I met Kristina at CFC. She blew in like a breath of fresh air. At least to me. She sent herself there. She wanted to show her family and friends that she was committed to making a change in her life. When I first got to know her (over a game of Bananagrams) I thought to myself, "Seth (my little brother) would LOVE this girl..." She is so vibrant, honest, intelligent, interesting, beautiful, fun, funny, and lovable. Her smile is infectious. She is tough. She is a fighter. I'm so blessed to know her, and so thankful for her willingness to share her story, the good and the bad.
"Recovery is a process with no timeline. It is specific to the individual."
So. I am at a total loss at how to begin writing a blog entry. I am not a blogger, I am not witty, and I am definitely no Camilla. I guess I’ll just begin with the most boring and predictable sentence I could possibly write: My name is Kristina Atsalis, I am 19, and I live on
I have taken a year off after graduating from Massachusetts
last year and plan on attending Barnstable High School in Syracuse
University next fall. New York
My childhood was seemingly wonderful. I grew up directly on the beach with the best of friends and a love of books. However, I also walked in the shadows of three perfects brothers. And I mean perfect. They excel in academics, in sports, and now as adults.
Ninth grade kicked off with the start of cross country. I ran already, but only two or three miles, and joined on a whim. The season turned out to be my first varsity letter, running faster than I had anticipated and breaking cross country records. I was interviewed, I was congratulated, and was proud for once in my life. I continued to run through the winter while fighting ruthlessly for A grades. I kept running and stopped sleeping so that I could study. Running was the one thing in my life I could be proud of; I wasn’t more intelligent than my brothers, but I sure was faster. I finally believed I was special, different, and worthy of being an Atsalis.
Cue eating disorder. I ran. I remember nothing of this next summer except for running. Rain, wind, or , I was outside. I returned for sophomore year and was followed by whispers. “Did you hear? Kristina can’t run on the team this year. She’s too thin. I mean, look at her.” I was crushed. Running and being thin was all that I had, it was my identity, and it was the only way I fit into my family. However, I was diagnosed anorexic and forced to gain weight.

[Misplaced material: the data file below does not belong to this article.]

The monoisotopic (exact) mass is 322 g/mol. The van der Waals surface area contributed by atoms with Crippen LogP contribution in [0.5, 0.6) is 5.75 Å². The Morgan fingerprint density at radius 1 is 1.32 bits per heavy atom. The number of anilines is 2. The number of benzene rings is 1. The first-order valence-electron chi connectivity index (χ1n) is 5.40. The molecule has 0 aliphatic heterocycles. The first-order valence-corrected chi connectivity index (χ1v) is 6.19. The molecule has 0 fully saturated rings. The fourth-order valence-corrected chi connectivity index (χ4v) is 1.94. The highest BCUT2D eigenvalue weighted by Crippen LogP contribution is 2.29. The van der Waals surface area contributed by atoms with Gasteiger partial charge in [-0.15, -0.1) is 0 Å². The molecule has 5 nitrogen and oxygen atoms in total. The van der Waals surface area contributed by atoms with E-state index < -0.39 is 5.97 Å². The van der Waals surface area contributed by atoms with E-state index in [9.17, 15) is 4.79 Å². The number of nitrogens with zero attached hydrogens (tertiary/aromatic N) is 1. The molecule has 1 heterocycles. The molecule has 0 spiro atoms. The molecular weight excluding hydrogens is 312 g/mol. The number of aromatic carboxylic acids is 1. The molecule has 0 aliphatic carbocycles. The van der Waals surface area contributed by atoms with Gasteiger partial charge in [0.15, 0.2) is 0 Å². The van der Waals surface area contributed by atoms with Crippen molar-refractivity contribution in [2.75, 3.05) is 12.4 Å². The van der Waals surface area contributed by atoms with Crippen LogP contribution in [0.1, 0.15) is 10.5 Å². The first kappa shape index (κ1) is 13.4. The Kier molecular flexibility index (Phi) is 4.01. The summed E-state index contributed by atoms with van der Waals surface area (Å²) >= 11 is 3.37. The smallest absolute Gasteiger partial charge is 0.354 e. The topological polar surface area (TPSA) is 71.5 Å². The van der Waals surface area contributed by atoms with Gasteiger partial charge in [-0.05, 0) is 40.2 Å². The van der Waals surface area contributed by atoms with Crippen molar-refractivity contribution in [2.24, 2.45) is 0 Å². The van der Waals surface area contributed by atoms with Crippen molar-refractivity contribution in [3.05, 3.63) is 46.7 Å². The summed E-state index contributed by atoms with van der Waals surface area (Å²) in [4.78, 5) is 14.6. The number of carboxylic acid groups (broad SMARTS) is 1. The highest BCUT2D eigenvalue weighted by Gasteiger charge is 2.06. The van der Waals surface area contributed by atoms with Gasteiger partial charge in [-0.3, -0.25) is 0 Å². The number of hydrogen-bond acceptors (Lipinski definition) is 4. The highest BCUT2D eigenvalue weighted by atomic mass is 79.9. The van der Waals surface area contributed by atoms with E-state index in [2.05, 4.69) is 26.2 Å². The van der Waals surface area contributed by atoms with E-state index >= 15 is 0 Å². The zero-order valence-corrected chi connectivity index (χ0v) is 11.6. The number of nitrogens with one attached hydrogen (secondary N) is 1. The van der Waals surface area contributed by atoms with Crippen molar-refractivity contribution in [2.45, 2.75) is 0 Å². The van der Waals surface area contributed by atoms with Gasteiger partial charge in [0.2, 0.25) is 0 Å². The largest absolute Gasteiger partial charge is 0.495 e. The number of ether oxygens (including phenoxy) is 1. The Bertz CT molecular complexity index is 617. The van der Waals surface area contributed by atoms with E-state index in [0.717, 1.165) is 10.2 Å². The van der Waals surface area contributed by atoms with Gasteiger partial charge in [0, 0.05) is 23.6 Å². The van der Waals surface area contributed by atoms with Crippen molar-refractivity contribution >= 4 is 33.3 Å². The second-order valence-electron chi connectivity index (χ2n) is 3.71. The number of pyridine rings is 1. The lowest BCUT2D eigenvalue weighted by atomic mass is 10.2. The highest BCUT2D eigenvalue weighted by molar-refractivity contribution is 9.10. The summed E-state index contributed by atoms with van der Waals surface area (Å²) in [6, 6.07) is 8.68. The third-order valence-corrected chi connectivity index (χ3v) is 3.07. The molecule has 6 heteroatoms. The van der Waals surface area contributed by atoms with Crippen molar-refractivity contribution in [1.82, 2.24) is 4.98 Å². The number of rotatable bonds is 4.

At school, with friends, I was the loudest, I smiled from ear to ear, I was the girl who loved life. No one would second guess that I was on stage, performing to convince the world that I was “fine”. I went to school believing I could “fake it 'til I made it” and went to bed each night, crumbing and alone, even more defeated than when I woke up. For months, hardly a day went by without a screaming match between my parents and I. The words “I hate you” to my father became second nature. Disgust ran through my veins like poison and leaked into my words and into my relationships; my parents doubled over with sadness as I pushed aside their help without a second glance.
Fast forward to March of my junior year. After three years of avoiding food, depression knocked me on my ass and food becomes the bad boy I cannot stay away from. I binged. Everyday. I grew tired of being impressive, stopped running, and began to sleep my days away. Everyone has a fat friend, it might as well be me, right? I begin purging the food I binged on after gaining so much extra weight that I could not look in the mirror anymore.
I was officially diagnosed bulimic and severely depressed my senior year of high school and left for my first treatment center,
, in December. I
re-entered treatment at Remuda Ranch in March, and admitted at Center for
Change after spending a week in a psych ward this past November. I can honestly
say that after three treatment centers, my eating disorder is still here. It
screams at me and tells me purge. My family is furious. HOW could I possibly
not be fully recovered yet? Their assumption is that I am lazy and not trying. Truthfully,
I am trying the best that I can, but I am scared. I am scared that recovery I
am not strong enough to recover. My family’s beliefs are seeping into my brain,
convincing me that I am a failure for still having lapses and feeling sad. Eating Recovery
This is my biggest obstacle:
Acknowledging that I am doing my best regardless of my family’s unrealistic expectations.
I am learning to be patient with myself, knowing that recovery is a process with no timeline. It is specific to the individual. My path to happiness includes four very best friends and a therapist whom I love. They are my main support system and they keep me grounded and on track. They remind me that I am loved, that boys will be boys, that grades are not everything, and that I can do this.
Because I can.
And so can Camilla.
And so can you...